We now know that every member of a criminal street gang has a job within the gang. There are those who handle money, those who manage people, those who handle cars, and so on. Most, if not all gangs are being run as businesses. With the evolution of gang members came that added responsibility of getting an education. High school diplomas as well as college degrees are common among those arrested for gang-related activity.
Females are more prevalent in gangs. At the inception of the gang era, females were considered nothing more than toys, playthings, and tools to be used by the male. Now the females take leadership roles in the gangs. In some cases, the gangs are composed entirely of female members.
When law enforcement contact is made with a gang member, it is more common now that he or she may have no criminal history. We all know that situation will not last for long, but it is being seen. For the most part gang members are now learning how to operate under the radar.
Don’t read this and say “Not my child”! There is no way my child is involved with a gang! Take a step back and look around. Gang membership is now taking a toll on all walks of life. It doesn’t matter what your education level is or what your status in life is, law enforcement or general public. We have gangs that were formed out of Sunday school classes. We have gangs in which all the parents of those involved were doctors and lawyers.
We have gang leaders with MBA’s, who are lawyers, physicians, and have other jobs, which represent leadership positions in communities. We can no longer think of a boxed definition of what a criminal street gang member is. We must think outside of the box. We must not let our personal perceptions get in the way of our professional responsibility.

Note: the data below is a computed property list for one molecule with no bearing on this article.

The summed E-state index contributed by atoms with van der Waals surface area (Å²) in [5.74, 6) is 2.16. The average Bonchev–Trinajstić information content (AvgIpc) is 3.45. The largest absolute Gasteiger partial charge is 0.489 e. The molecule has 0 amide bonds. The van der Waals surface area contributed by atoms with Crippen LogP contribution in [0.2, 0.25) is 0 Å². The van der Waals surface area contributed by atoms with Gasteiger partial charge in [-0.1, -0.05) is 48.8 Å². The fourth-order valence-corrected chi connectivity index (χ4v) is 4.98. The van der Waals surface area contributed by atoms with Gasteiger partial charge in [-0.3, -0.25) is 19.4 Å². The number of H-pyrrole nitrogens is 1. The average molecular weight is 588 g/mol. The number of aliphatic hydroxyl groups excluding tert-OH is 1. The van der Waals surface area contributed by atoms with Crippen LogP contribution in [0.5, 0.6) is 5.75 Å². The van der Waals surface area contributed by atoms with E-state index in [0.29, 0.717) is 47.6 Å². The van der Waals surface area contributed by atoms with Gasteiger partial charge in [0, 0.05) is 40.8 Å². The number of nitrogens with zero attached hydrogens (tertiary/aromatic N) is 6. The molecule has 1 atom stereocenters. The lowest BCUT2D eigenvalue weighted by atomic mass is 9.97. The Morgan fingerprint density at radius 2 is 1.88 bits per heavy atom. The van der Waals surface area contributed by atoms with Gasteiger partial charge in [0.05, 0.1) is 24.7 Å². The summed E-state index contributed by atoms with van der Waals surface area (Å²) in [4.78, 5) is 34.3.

Law enforcement and the general public have been so far behind the curve with this issue that we are playing catch up in a game that is successfully staying ahead of us. Each of us must strive to be more observant and not tolerate these gangs in our communities, our jobs, and our families. Too much damage is done when we allow this type of activity to continue.
This issue affects ALL walks of life. The criminal street gang member is ever changing. Make sure you watch and listen to those changes, and then pass on your knowledge to others. That way, you won’t become stagnant yourself.
Supervisory Special Agent Mark Campbell of the Virginia State Police Bureau of Criminal Investigations began his law enforcement career with the Marine Corps. He has served as a security officer and a correctional officer. SA Campbell has been with the VSP as a narcotic canine handler, in drug enforcement, in the gang unit, as a supervisory special agent, and now as the Supervisory Special Agent of the RUSH Drug Task Force.
He is one of the VSP’s lead instructors teaching self-defense and police tactics. He trains all the trainers who teach department defensive tactics. SA Campbell teaches firearms and defensive tactics (use of force) for the Virginia Department of Fire Programs, Fire Marshall Academy. He holds a second degree Karate black belt. SA Campbell is a board member of the Virginia Gang Investigators Association and State President of the Virginia Association of Law Enforcement Defensive Tactics Instructors.